In a recent interview with Rock, Paper, Shotgun, GOG.com's Managing director Guillaume Rambourg and marketing head Trevor Longino try to make the case that Steam's practice of discounting games actually hurts developers in the long run. The duo questions the frequent sales on Steam, adding that heavy discounting also sends the wrong message to gamers.
"Selling games at too high a discount - one often sees discounts above 80 percent off here and there - sends a message to gamers: this game, simply put, isn't worth very much," the pair said. "Of course you make thousands and thousands of sales of a game when it's that cheap, but you're damaging the long-term value of your brand because people will just wait for the next insane sale. Slashing the price of your game is easy. Improving the content of your offer when you release your game, that's more ambitious."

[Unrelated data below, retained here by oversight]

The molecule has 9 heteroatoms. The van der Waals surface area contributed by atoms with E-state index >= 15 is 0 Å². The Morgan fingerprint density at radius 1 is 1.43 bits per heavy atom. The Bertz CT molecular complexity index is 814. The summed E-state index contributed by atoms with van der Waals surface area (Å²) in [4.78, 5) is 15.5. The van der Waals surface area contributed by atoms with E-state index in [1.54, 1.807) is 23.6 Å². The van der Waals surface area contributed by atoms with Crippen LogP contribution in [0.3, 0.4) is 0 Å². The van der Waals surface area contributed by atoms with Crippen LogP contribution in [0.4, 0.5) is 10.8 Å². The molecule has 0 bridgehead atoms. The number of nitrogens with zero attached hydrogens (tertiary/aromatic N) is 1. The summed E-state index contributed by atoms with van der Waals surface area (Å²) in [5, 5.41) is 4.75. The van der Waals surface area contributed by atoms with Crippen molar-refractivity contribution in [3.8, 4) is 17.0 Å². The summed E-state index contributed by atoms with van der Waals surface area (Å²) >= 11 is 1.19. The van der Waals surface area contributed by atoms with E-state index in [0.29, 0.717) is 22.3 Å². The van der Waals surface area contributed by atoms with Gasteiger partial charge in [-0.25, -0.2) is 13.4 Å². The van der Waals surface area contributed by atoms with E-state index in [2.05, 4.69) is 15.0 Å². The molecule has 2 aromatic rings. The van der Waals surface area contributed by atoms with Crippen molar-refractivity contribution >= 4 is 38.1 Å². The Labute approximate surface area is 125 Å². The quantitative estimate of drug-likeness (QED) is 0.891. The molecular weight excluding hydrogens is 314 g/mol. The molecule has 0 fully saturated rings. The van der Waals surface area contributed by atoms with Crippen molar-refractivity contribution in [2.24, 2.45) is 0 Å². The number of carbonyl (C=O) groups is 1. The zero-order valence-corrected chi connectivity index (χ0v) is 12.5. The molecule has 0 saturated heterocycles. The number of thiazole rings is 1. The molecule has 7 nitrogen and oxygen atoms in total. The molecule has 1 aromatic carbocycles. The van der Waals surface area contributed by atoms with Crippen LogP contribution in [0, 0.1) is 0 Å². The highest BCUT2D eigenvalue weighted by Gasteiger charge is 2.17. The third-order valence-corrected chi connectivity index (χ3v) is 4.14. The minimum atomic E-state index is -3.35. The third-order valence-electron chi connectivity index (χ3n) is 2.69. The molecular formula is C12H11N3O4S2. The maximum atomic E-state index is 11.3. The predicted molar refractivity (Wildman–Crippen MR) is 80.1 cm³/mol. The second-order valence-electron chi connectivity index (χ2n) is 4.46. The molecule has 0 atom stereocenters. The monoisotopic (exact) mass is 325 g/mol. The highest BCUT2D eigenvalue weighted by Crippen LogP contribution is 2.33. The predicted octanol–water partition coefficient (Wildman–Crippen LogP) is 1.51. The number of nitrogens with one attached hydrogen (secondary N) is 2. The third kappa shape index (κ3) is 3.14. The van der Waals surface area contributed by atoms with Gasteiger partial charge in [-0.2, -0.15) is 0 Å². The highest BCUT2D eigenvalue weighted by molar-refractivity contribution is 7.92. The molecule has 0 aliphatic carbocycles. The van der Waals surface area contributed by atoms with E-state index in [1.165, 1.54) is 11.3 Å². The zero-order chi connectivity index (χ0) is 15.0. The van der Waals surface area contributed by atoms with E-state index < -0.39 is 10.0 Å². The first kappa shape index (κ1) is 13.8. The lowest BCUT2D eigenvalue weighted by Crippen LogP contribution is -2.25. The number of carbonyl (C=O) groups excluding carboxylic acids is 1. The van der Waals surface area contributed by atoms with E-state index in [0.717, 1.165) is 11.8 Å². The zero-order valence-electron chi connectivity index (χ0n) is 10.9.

Rambourg continued by saying that his focus is on convincing gamers to spend their money on games when they are released by adding value.
"Heavy discounts are bad for gamers, too," he said. "If a gamer buys a game he or she doesn't want just because it's on sale, they're being trained to make bad purchases, and they're also learning that games aren't valuable. We all know gamers who spend more every month on games than they want to, just because there were too many games that were discounted too deeply. That's not good for anyone."
Rambourg admitted that one thing Steam's sales do is convince people who are unsure about a certain product to give it a try because the risk is a lot lower. At the end of the day he hopes for some kind of happy medium between the two extremes.